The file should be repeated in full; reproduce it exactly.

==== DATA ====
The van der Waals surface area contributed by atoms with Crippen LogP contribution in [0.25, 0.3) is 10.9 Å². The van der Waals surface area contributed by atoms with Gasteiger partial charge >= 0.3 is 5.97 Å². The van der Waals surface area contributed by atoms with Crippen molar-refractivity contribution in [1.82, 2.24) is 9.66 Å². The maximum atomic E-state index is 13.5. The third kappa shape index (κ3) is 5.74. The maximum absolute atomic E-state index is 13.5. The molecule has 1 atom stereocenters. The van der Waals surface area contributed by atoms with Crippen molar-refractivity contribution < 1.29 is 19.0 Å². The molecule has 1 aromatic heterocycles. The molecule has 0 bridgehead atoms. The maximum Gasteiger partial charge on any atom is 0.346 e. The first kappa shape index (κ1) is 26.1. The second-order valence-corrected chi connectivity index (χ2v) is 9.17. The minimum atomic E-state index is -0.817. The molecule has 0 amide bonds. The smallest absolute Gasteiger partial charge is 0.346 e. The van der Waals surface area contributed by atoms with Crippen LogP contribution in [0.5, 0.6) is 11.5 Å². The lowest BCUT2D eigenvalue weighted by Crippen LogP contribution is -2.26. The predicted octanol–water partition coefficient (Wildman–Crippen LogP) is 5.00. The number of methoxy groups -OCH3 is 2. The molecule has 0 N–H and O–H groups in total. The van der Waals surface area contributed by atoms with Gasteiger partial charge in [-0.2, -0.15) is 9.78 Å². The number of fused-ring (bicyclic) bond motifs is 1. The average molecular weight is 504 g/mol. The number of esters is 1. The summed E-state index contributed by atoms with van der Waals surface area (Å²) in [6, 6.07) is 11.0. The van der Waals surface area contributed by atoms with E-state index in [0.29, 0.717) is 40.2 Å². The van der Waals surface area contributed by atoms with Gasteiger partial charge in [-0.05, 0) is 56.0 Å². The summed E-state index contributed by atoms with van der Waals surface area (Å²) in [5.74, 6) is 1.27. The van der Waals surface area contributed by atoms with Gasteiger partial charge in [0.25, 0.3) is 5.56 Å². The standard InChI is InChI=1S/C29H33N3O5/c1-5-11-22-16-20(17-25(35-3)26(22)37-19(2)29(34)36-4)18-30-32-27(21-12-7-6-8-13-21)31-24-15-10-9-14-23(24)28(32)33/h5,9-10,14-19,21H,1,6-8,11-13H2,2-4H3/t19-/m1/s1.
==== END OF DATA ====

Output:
The van der Waals surface area contributed by atoms with Crippen LogP contribution in [0.25, 0.3) is 10.9 Å². The van der Waals surface area contributed by atoms with Gasteiger partial charge >= 0.3 is 5.97 Å². The van der Waals surface area contributed by atoms with Crippen molar-refractivity contribution in [1.82, 2.24) is 9.66 Å². The maximum atomic E-state index is 13.5. The third kappa shape index (κ3) is 5.74. The maximum absolute atomic E-state index is 13.5. The molecule has 1 atom stereocenters. The van der Waals surface area contributed by atoms with Crippen molar-refractivity contribution < 1.29 is 19.0 Å². The molecule has 1 aromatic heterocycles. The molecule has 0 bridgehead atoms. The maximum Gasteiger partial charge on any atom is 0.346 e. The first kappa shape index (κ1) is 26.1. The second-order valence-corrected chi connectivity index (χ2v) is 9.17. The minimum atomic E-state index is -0.817. The molecule has 0 amide bonds. The smallest absolute Gasteiger partial charge is 0.346 e. The van der Waals surface area contributed by atoms with Crippen LogP contribution in [0.5, 0.6) is 11.5 Å². The lowest BCUT2D eigenvalue weighted by Crippen LogP contribution is -2.26. The predicted octanol–water partition coefficient (Wildman–Crippen LogP) is 5.00. The number of methoxy groups -OCH3 is 2. The molecule has 0 N–H and O–H groups in total. The van der Waals surface area contributed by atoms with Gasteiger partial charge in [-0.2, -0.15) is 9.78 Å². The number of fused-ring (bicyclic) bond motifs is 1. The average molecular weight is 504 g/mol. The number of esters is 1. The summed E-state index contributed by atoms with van der Waals surface area (Å²) in [6, 6.07) is 11.0. The van der Waals surface area contributed by atoms with E-state index in [0.29, 0.717) is 40.2 Å². The van der Waals surface area contributed by atoms with Gasteiger partial charge in [-0.05, 0) is 56.0 Å². The summed E-state index contributed by atoms with van der Waals surface area (Å²) in [5.74, 6) is 1.27. The van der Waals surface area contributed by atoms with Gasteiger partial charge in [0.25, 0.3) is 5.56 Å². The standard InChI is InChI=1S/C29H33N3O5/c1-5-11-22-16-20(17-25(35-3)26(22)37-19(2)29(34)36-4)18-30-32-27(21-12-7-6-8-13-21)31-24-15-10-9-14-23(24)28(32)33/h5,9-10,14-19,21H,1,6-8,11-13H2,2-4H3/t19-/m1/s1.